How the Next President Can Improve Labor and Employment Policy

With the presidential election heading into the first debate, what can the next president do to improve national labor and employment policy?

The single most important action the president can make is appoint competent, non-partisan officials to the primary federal labor agencies—the Department of Labor (DOL) and National Labor Relations Board (NLRB).

It is necessary that the next appointees to the positions of Secretary of Labor and NLRB Board members/General Counsel take seriously the purpose of the agencies—to promote opportunities for all workers and to represent the public interest in labor disputes. Unfortunately, the opposite of that has occurred during the Obama administration.

As I discussed in The Hill, virtually all presidents since Eisenhower have appointed NLRB board members with a predisposition to favor unions or employers. President Obama has carried on the tradition of politicizing the NLRB. A flaw in how the NLRB is composed it that the White House chooses a majority of members to the board. This means that NLRB policy swings like a pendulum, creating immense uncertainty because Board precedent flip-flops depending on who is president.

While the President cannot unilaterally alter how the NLRB operates, he or she can certainly bring stability to labor policy by appointing level-headed individuals who care more about the free-flow of commerce and the public interest than paying back union or business allies.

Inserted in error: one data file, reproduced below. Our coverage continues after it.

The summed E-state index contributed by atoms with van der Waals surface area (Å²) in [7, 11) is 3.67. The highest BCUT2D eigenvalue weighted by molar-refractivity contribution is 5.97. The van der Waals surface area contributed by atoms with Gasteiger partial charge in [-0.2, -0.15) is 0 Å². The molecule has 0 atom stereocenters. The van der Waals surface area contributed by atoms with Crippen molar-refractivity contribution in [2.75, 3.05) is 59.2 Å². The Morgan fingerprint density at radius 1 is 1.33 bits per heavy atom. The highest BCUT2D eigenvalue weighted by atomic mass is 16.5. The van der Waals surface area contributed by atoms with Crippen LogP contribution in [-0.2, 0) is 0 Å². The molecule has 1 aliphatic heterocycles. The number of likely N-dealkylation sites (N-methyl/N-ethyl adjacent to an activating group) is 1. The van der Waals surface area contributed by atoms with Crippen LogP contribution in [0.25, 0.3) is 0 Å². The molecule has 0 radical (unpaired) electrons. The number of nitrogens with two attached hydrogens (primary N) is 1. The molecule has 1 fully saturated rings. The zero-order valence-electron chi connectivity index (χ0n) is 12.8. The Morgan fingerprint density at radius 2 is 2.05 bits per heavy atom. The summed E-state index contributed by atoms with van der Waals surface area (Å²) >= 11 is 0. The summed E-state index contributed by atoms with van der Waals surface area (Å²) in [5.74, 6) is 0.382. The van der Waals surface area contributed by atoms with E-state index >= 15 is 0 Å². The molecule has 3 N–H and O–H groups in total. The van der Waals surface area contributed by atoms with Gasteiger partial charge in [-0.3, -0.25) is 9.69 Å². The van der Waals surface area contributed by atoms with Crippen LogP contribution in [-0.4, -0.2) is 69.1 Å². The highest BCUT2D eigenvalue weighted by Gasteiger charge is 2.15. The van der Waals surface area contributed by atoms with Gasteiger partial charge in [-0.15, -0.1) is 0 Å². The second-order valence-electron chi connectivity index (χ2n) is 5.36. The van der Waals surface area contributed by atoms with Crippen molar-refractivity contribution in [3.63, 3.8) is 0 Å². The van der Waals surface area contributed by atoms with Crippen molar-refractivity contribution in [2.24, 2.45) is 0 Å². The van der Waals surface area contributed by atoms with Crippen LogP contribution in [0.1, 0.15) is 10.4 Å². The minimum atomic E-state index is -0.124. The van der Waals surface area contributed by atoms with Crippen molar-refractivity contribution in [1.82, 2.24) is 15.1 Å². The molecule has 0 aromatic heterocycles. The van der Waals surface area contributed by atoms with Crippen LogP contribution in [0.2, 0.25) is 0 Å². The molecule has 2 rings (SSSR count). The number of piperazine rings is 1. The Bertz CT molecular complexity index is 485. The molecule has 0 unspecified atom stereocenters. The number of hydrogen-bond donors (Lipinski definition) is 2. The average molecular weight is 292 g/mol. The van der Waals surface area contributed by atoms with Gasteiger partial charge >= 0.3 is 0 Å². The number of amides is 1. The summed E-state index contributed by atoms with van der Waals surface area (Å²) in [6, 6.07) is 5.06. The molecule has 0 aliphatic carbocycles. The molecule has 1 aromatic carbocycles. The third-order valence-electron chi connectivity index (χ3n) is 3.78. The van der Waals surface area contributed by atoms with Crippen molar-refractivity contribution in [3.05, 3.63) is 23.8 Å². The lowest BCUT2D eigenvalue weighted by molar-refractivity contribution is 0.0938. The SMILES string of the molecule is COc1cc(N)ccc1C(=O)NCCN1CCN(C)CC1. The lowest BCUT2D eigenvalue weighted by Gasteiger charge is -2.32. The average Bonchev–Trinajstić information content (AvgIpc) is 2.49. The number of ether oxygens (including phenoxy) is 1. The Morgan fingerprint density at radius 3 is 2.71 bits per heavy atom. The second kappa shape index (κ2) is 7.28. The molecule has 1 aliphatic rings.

As seen with the Obama administration, the enormous union bias at the NLRB has led to some pretty head-scratching decisions. For instance, The Daily Caller reported one such decision where the NLRB required Cooper Tire & Rubber Company to rehire a union employee they had fired because that employee screamed racist remarks at a protest:

“Hey, did you bring enough KFC for everyone?” Runion, a United Steelworkers member, allegedly shouted to the nonunion workers. “Go back to Africa, you bunch of fucking losers.”

Despite the NLRB concluding that Runion most likely made these comments, Cooper Tire & Rubber Company was ordered to reinstate him. The NLRB majority decision said, “His conduct on the picket line, while racist and offensive, was not violent in character, not accompanied by violent or threatening behavior, it did not raise a reasonable likelihood of an imminent physical confrontation, and it did not reasonably tend to coerce or intimidate employees in the exercise.”

This is just one of many examples where the NLRB has issued a decision where employees engaged in unacceptable workplace behavior have been reinstated since they are also participating in union activity. The NLRB has gone so far in propping up labor unions that they are prohibiting commonsense workplace policies that say employees must treat each other, customers and supervisors with respect.